Many physician-entrepreneurs pursue medicine for the same reason their colleagues do: to forge healing connections with patients and ease suffering. But along the way they realize that they can have a far greater impact on medicine than that one-to-one relationship.

“Entrepreneurship is a vehicle for change, and I want to see more physicians driving that vehicle,” said Greg Goodman, 29, a first-year resident at Steward Carney Hospital, who interviews physician entrepreneurs each week for his podcast, The ModernMD (themodernmd.com). “At the end of the day, we’re physicians because we want to heal people, but it’s exciting to heal the health care system too.”

The Hackathon

In the past few years, the ground floor for many promising local health care innovations has been the hackathon, typically co-sponsored by some combination of universities, medical schools, and health care organizations. MIT Hacking Medicine and Tufts’ MedStart are two of the most well known local hacking events. Clinicians, programmers, designers, and others gather for a weekend of spontaneous creation, or “disruption,” in the parlance of innovation. Teams form around a problem or idea, then spend the next 24 to 36 hours collaboratively building the solution, which often takes the form of a mobile app. Teams present their projects to a panel of judges for recognition and prizes.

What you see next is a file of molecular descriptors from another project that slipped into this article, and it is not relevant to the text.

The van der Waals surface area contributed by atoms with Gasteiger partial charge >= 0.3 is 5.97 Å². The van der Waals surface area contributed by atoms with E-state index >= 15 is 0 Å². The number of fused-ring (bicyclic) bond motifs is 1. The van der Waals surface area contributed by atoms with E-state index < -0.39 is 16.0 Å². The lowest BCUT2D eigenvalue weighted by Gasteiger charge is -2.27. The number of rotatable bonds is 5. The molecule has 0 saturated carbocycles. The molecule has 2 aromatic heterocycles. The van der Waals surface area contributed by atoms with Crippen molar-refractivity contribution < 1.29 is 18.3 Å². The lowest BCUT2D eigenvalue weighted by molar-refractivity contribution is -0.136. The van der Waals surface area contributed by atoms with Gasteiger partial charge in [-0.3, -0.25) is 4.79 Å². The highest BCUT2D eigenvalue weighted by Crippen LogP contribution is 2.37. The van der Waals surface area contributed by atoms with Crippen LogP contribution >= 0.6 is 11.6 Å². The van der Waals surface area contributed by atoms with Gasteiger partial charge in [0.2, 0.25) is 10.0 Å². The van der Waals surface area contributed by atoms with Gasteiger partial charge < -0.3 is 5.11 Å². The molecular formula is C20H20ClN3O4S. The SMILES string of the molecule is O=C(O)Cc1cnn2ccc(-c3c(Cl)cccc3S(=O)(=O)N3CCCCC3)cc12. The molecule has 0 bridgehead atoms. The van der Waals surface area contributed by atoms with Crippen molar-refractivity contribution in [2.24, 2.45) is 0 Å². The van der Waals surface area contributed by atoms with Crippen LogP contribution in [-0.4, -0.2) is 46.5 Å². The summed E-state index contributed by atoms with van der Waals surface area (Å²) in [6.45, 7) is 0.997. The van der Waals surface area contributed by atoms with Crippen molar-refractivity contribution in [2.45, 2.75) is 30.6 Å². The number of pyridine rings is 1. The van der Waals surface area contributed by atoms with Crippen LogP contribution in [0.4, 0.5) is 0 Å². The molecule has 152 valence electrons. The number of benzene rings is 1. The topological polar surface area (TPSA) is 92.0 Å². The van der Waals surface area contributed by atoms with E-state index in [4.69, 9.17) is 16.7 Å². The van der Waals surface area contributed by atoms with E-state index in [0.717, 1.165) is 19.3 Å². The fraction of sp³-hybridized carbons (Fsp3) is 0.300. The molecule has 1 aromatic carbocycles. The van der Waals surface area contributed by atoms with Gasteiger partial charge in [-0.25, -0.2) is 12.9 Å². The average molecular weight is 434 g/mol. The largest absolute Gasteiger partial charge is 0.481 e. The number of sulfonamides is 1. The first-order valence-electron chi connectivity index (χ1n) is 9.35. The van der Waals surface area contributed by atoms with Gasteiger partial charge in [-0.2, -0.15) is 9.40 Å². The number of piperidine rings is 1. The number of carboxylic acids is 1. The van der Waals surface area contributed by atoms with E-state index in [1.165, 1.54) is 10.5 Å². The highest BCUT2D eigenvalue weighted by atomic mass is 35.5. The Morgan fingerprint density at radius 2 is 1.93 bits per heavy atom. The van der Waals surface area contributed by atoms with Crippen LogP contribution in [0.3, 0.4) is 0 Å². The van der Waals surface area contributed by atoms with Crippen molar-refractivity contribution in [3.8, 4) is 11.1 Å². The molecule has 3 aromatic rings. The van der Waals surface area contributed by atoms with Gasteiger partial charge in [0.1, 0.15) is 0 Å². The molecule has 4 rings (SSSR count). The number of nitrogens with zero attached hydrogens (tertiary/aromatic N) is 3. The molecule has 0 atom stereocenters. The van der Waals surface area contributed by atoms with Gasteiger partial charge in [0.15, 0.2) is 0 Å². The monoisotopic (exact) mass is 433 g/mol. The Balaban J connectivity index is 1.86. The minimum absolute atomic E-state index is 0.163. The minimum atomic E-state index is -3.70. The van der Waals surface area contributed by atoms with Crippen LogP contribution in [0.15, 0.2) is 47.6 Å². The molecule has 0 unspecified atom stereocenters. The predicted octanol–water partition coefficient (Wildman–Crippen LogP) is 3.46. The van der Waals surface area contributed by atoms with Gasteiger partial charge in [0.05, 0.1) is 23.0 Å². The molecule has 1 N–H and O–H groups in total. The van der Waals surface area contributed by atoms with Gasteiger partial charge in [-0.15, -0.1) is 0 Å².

It was September 2013 when YiDing Yu, M.D., 30, walked into a Brigham and Women’s Hospital-sponsored hackathon with the germ of an idea and the confidence of a young physician who had already launched two companies by age 18. Like Dr. Mandel, Dr. Yu had seen an outdated process during her training — paramedics relaying medical information via radios to hospital EDs — and knew it was ripe for disruption.

“At the hackathon, people gravitated toward me,” said Dr. Yu, whose full-time job is as chief innovation engineer at Atrius Health. “I had a good pitch, I was a physician, and I had a solution for a pain point.” Two days later, her team of 11 people had created the first incarnation of what would become Twiage, (twiagemed.com) a HIPAA-compliant smartphone app that sends photos, video, EKGs, and GPS-tracked estimated arrival times from the ambulance to the hospital’s computer system so staff can better prepare for arriving patients.

The Twiage system is being piloted in every ambulance that serves the South Shore, with plans to expand to three additional hospitals in 2016, and was the 2013 winner of MMS’s Information Technology Award in the resident category.